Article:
> Now I'm not certain that each logical operation has only single inode that
> gets modified in it - e.g. rename may modify multiple inodes. Now I suspect
> that you are marking the fs as inelligible in all the cases that modify
> more inodes but it's difficult to be sure with your current scheme. That's
> another way that should be automated by the scheme (which is easy enough -
> you can mark fs as ineligible if handle already has different inode
> associated with it in ext2_get_inode_loc()).
Makes sense, I'll recheck what happens in case of multiple inodes
modification in 1 logical operation. But this solution sounds good to
me.
>
> I don't think you need to play any games with fs private structure at this
> point as you describe below...
I agree, thanks,
Harshad
>
>                                                                 Honza
>
>
> > way to deal with this would be to define ext4 specific handle
> > structure. So, each call to ext4_journal_start would return a struct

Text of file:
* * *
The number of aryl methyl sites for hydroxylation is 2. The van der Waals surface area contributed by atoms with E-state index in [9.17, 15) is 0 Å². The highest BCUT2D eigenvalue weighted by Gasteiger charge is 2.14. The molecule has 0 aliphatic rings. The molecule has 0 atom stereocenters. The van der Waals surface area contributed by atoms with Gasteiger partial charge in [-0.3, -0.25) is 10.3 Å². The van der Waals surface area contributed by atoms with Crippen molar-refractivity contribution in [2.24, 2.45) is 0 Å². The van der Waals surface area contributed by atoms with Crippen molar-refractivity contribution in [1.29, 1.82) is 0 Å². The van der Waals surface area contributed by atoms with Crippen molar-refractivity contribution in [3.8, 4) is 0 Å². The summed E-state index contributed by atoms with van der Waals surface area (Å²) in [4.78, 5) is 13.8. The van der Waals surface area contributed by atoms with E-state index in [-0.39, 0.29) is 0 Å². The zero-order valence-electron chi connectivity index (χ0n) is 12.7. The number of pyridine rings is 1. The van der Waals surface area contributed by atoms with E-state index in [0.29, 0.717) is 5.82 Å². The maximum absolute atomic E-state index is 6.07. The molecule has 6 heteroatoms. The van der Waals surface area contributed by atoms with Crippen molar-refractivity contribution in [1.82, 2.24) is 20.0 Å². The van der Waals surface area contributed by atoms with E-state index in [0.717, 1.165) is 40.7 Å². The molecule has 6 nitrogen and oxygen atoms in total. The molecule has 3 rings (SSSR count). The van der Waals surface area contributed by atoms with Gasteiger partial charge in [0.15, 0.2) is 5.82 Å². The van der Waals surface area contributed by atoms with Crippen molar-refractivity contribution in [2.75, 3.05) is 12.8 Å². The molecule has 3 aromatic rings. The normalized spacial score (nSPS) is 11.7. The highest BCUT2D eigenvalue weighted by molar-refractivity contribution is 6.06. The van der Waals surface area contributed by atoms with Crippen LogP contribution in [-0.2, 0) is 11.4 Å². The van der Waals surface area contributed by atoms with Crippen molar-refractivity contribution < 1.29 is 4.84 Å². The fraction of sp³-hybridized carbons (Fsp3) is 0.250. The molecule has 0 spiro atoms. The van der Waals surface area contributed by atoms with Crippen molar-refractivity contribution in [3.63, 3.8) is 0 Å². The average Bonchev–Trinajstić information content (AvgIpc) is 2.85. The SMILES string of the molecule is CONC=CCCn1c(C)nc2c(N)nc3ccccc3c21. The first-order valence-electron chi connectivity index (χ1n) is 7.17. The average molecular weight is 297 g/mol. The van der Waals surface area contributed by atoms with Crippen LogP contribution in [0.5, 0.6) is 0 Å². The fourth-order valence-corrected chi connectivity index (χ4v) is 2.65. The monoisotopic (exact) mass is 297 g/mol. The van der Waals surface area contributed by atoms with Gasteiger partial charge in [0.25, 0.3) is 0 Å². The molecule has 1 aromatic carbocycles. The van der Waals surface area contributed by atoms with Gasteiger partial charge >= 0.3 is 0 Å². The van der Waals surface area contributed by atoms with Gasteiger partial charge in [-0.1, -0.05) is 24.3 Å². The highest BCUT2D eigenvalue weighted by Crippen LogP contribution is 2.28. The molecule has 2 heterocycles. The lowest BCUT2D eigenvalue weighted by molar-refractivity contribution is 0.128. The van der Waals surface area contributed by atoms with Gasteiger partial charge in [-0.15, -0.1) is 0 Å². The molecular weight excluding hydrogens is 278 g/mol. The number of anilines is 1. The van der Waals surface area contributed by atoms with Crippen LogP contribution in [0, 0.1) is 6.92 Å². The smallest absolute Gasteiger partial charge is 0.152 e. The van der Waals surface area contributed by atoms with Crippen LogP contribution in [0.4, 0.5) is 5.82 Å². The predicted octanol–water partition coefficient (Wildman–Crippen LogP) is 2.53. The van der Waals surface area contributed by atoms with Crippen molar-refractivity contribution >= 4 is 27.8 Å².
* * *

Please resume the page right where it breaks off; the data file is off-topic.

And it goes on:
> > that looks like following:
> >
> > struct ext4_handle {
> >     handle_t *jbd2_handle;
> >     struct inode *inode;
> > }
> >
> > So now on ext4_journal_stop(), we know for which inode we need to drop
> > counters. The objects of this struct would either need to have their
> > own kmem_cache or would need to be defined on stack (I think the
> > latter is preferred). Should we do this? If we do this, this is going
> > to be a pretty big change (will have to inspect all the existing
> > callers of ext4_journal_start() and ext4_journal_stop()).
> >
> > Another option would be to change the definition of handle_t such that
> > on every call to jbd2_journal_start(), we get a new wrapper object
> > that takes a reference on handle_t. Such an object would have a
> > private pointer that FS can use the way it wants. This will be a
> > relatively smaller change but it would impact OCFS too. But if we go
> > this route, we can't avoid using a new kmem_cache, since now these new
> > handle wrappers would need to be allocated inside of JBD2.
> >
> > I kind of like the second option better because it keeps the change
> > comparatively smaller. Wdyt? Also, Ted / Andreas, wdyt?
> >
> > Thanks,
> > Harshad
> >
> > Thank
> > >
> > >                                                                 Honza
> > > --
> > > Jan Kara <jack@...e.com>
> > > SUSE Labs, CR
> --
> Jan Kara <jack@...e.com>
> SUSE Labs, CR